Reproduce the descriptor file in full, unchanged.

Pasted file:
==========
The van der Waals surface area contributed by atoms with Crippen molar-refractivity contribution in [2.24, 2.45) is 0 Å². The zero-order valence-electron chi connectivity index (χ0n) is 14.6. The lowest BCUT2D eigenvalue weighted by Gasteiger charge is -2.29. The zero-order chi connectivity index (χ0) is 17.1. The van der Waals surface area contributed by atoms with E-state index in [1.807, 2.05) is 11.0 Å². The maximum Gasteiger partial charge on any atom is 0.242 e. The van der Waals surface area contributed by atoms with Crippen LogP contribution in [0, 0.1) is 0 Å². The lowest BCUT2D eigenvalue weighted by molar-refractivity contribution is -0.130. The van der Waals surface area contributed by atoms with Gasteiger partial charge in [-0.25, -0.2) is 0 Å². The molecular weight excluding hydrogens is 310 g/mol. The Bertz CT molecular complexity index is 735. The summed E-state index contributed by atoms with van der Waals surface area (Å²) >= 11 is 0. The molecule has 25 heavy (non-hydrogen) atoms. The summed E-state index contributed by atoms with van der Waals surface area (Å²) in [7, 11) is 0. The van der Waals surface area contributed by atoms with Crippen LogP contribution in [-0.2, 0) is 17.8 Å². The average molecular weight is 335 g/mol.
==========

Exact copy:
The van der Waals surface area contributed by atoms with Crippen molar-refractivity contribution in [2.24, 2.45) is 0 Å². The zero-order valence-electron chi connectivity index (χ0n) is 14.6. The lowest BCUT2D eigenvalue weighted by Gasteiger charge is -2.29. The zero-order chi connectivity index (χ0) is 17.1. The van der Waals surface area contributed by atoms with E-state index in [1.807, 2.05) is 11.0 Å². The maximum Gasteiger partial charge on any atom is 0.242 e. The van der Waals surface area contributed by atoms with Crippen LogP contribution in [0, 0.1) is 0 Å². The lowest BCUT2D eigenvalue weighted by molar-refractivity contribution is -0.130. The van der Waals surface area contributed by atoms with Gasteiger partial charge in [-0.25, -0.2) is 0 Å². The molecular weight excluding hydrogens is 310 g/mol. The Bertz CT molecular complexity index is 735. The summed E-state index contributed by atoms with van der Waals surface area (Å²) >= 11 is 0. The molecule has 25 heavy (non-hydrogen) atoms. The summed E-state index contributed by atoms with van der Waals surface area (Å²) in [7, 11) is 0. The van der Waals surface area contributed by atoms with Crippen LogP contribution in [-0.2, 0) is 17.8 Å². The average molecular weight is 335 g/mol.